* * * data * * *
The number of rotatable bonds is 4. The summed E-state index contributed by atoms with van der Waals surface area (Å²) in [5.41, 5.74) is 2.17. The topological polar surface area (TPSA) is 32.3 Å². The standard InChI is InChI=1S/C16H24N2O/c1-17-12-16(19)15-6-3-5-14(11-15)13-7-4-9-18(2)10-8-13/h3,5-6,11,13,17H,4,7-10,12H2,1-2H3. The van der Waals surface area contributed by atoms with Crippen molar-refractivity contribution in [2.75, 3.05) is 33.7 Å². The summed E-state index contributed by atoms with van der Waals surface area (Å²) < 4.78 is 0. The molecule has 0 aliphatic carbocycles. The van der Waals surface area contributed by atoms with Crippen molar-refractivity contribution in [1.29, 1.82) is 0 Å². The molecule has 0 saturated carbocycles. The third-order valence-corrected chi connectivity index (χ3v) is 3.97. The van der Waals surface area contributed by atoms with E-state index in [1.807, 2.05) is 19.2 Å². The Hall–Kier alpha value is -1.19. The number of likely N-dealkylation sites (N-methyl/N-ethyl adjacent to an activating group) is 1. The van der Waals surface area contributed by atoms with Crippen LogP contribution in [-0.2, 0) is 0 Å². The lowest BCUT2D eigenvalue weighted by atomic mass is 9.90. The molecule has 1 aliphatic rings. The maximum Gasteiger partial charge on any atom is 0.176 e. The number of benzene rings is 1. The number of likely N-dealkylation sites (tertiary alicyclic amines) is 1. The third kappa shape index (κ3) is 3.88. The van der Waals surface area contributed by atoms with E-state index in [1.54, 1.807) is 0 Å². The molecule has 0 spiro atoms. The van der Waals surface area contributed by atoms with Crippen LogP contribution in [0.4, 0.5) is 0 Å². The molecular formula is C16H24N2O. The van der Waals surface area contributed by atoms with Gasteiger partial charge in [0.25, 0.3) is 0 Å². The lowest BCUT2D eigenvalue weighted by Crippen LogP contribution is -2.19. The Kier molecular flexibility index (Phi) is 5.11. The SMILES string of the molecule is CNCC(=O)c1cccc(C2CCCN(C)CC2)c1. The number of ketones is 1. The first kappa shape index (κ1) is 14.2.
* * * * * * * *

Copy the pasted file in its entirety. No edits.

The number of rotatable bonds is 4. The summed E-state index contributed by atoms with van der Waals surface area (Å²) in [5.41, 5.74) is 2.17. The topological polar surface area (TPSA) is 32.3 Å². The standard InChI is InChI=1S/C16H24N2O/c1-17-12-16(19)15-6-3-5-14(11-15)13-7-4-9-18(2)10-8-13/h3,5-6,11,13,17H,4,7-10,12H2,1-2H3. The van der Waals surface area contributed by atoms with Crippen molar-refractivity contribution in [2.75, 3.05) is 33.7 Å². The summed E-state index contributed by atoms with van der Waals surface area (Å²) < 4.78 is 0. The molecule has 0 aliphatic carbocycles. The van der Waals surface area contributed by atoms with Crippen molar-refractivity contribution in [1.29, 1.82) is 0 Å². The molecule has 0 saturated carbocycles. The third-order valence-corrected chi connectivity index (χ3v) is 3.97. The van der Waals surface area contributed by atoms with E-state index in [1.807, 2.05) is 19.2 Å². The Hall–Kier alpha value is -1.19. The number of likely N-dealkylation sites (N-methyl/N-ethyl adjacent to an activating group) is 1. The van der Waals surface area contributed by atoms with Crippen LogP contribution in [-0.2, 0) is 0 Å². The lowest BCUT2D eigenvalue weighted by atomic mass is 9.90. The molecule has 1 aliphatic rings. The maximum Gasteiger partial charge on any atom is 0.176 e. The number of benzene rings is 1. The number of likely N-dealkylation sites (tertiary alicyclic amines) is 1. The third kappa shape index (κ3) is 3.88. The van der Waals surface area contributed by atoms with E-state index in [1.54, 1.807) is 0 Å². The molecule has 0 spiro atoms. The van der Waals surface area contributed by atoms with Crippen LogP contribution in [0.4, 0.5) is 0 Å². The molecular formula is C16H24N2O. The van der Waals surface area contributed by atoms with Gasteiger partial charge in [0.25, 0.3) is 0 Å². The lowest BCUT2D eigenvalue weighted by Crippen LogP contribution is -2.19. The Kier molecular flexibility index (Phi) is 5.11. The SMILES string of the molecule is CNCC(=O)c1cccc(C2CCCN(C)CC2)c1. The number of ketones is 1. The first kappa shape index (κ1) is 14.2.